Figure 1.

 Dynamic alterations in clinical parameters and hematology after LPS injection (dotted line) compared with the control group (solid line). The gray markings are consistent with the reference interval. Data are expressed as group mean ± standard deviation (n = 5 dogs in each group). Level of significance was set at α= 0.05 (leading to P < .013 after Bonferroni's correction). *P < .013; **P < .005; ***P < .0001 compared with the controls at the respective time points. LPS, lipopolyscaccharide; PLT, platelets; WBC, white blood cells; min, minute.

Figure 2.

 Dynamic changes in thrombelastography parameters after LPS administration (dotted line) compared with the control group (solid line). See Figure 1 for remainder of key. kdyn, kilo dyn; LPS, lipopolyscaccharide; G = overall clot strength; K = kinetic time; LY30 = lysis 30 minutes after the maximal amplitude; mm = millimeter; MA = maximal amplitude; R = reaction time; TEG = thrombelastography.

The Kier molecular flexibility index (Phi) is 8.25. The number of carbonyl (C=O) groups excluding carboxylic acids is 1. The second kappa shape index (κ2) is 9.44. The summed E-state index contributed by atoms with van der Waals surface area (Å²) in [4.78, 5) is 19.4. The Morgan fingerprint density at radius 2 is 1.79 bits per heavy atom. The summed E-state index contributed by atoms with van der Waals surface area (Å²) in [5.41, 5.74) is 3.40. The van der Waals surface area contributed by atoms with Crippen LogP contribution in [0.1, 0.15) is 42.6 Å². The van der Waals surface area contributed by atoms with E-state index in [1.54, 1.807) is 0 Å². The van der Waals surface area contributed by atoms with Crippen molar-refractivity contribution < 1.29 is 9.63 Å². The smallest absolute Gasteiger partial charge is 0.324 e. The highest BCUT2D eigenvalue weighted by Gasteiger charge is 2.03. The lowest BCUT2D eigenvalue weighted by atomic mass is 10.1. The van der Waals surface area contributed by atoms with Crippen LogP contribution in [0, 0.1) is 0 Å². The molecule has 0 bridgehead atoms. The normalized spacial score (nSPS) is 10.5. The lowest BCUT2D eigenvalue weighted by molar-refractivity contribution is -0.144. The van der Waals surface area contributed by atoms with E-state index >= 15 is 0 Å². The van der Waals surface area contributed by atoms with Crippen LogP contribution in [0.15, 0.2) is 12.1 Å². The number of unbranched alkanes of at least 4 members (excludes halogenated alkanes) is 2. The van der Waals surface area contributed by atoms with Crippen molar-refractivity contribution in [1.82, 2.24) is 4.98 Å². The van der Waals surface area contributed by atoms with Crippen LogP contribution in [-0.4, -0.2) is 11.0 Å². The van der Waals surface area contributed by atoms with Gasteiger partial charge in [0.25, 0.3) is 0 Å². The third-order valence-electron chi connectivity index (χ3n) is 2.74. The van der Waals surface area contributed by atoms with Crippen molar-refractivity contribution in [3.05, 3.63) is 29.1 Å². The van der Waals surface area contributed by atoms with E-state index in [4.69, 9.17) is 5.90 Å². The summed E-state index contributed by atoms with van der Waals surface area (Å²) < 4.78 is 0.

Figure 3.

 Dynamic alterations in plasma coagulation parameters after LPS injection (dotted line) compared with the control group (solid line). See Figure 1 for remainder of key. APC, activated protein C; aPTT, activated partial thromboplastin time; LPS, lipopolyscaccharide; OSPT, 1-stage prothrombin time; sec, seconds; TT, thrombin time.

The respiratory rate of both groups was above the upper limit of the reference interval (34 breaths/min) in the majority of dogs (Fig 1). Respiratory rate and heart rate were not significantly affected by the induction of endotoxemia.

Injection of LPS resulted in a significant increase in body temperature above the upper limit of the reference interval (38.0–39.2°C) when compared with the changes in the control group, reaching a peak of 40.3 ± 0.4°C at time point 4 hours (P < .0001, t-test).